Tegan flicked open a page and began to read at random and with force, drowning out the vampire's words. She kept on walking until she was nose to nose with the creature. 'You can't lay a finger on me, can you?' she told him. 'I've got a good book in my hands, and a dirty great snake in my brain, so get back!' She emphasised the point with a finger stuck very nearly up Jeremy's nose. 'Or I'll bite your head off.'
These days I don't like vampire stuff very much at all. I was introduced to the Anne Rice books when I was when I was 17 and read quite a few of them, though all the sex did bother my conscience. I also developed a collection of vampire movies that I destroyed about seven years ago when I decided they were not very edifying. Nevertheless, within the Doctor Who mythos I am quite fascinated by the idea of an ancient conflict between the vampires and the Time Lords. Goth Opera homes in on why this conflict seems so appropriate- the fact that there is a similarity between the immortal, invulnerable vampires and the immortal, invulnerable Time Lords. It is Goth Opera that first suggests the notion that the Time Lords gained their ability to regenerate from the vampires, a notion repeated in Lawrence Miles' Book of the War.
Paul Cornell is a great writer and it's hard to imagine him giving us a bad novel. Goth Opera maintains the standards to which he had kept in his New Adventures. Cornell liked to go to town on continuity references and he pushes it a little too far in describing Romana's escape from Ruath, an escapade that sees her ending up in a Drashig-filled miniscope, meeting Sabalom Glitz, before being rescued by Castellan Spandrell. It's a silly incident, but one can't help finding it funny.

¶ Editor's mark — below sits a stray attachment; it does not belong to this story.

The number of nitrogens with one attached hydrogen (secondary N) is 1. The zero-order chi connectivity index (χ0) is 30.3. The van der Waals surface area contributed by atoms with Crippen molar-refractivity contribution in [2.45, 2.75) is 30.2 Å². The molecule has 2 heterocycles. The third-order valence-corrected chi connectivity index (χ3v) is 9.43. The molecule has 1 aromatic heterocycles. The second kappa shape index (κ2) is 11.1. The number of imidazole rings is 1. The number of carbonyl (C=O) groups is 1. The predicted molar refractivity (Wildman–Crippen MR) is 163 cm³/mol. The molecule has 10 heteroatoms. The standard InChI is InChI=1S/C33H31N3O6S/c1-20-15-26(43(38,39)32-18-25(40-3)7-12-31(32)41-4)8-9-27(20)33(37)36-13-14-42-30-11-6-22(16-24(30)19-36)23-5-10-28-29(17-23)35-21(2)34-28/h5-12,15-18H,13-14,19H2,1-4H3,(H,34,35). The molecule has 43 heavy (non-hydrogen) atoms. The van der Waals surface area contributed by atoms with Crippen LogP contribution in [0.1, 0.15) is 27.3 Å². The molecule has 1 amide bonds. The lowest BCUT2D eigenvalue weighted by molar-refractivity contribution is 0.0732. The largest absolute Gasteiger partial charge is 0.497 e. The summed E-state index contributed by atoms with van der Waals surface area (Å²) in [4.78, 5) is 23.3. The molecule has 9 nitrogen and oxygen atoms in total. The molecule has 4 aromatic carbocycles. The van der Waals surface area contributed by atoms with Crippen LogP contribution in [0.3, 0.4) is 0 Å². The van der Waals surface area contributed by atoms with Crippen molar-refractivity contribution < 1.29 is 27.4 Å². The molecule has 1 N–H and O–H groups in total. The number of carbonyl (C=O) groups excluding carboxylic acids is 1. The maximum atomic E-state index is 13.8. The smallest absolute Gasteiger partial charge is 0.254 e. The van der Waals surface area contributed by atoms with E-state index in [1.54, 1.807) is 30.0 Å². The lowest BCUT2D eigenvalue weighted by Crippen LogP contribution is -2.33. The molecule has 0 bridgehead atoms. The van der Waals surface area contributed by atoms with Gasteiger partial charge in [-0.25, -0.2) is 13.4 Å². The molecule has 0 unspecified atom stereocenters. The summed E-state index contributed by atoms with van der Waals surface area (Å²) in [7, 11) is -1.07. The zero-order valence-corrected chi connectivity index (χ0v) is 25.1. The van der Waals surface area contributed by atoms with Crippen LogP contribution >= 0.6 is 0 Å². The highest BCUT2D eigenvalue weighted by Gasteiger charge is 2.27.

Continuity-wise, this book is closely connected to Terrance Dicks' New Adventure, Blood Harvest. It would be helpful for readers to have read this before embarking on Goth Opera, but it can still be enjoyed without the knowledge of the events of Blood Harvest.
Nyssa gets to show some much needed personality in this book. Having her becoming a vampire made her so much more interesting that I wished she would stay that way. The Fifth Doctor is also very well portrayed, showing that breathless energy that made him so likable. However, for me it was Tegan who was the star of the show. She is so fiery! I love her description of the Fifth Doctor- "a really dull Romper Room reject who'd rather play bloody cricket than do anything entertaining." Cornell dwells on the fact that the Mara's possession is a permanent change to Tegan's nature. It does seem it is rather an improvement. The best moment in the book for me was when Tegan was completely unafraid of the vampire and chases him out of her room, having been taught to deal with his sort by her Serbian grandfather.
Yarven and Ruath are rather pantomime, but they are fun. The part where Ruath sacrifices herself to restore Yarven and then regenerates was cool. It was especially interesting to find out she was the Doctor's ex-girlfriend. I loved her description of Borusa's class at the academy:
Her eyes never left the Doctor's. 'Mortimus, the Rani, that idiot Magnus. And you, Doctor. All graduates of Borusa's Academy for Scoundrels.'
I thought the vampire baby was a little too comical to fit with the darker themes of the book. The story could have done without it. Nevertheless, the rest of the characters are very well conceived. Goth Opera is definitely one of the great books of the Virgin range of novels and a superb introduction to the Missing Adventures.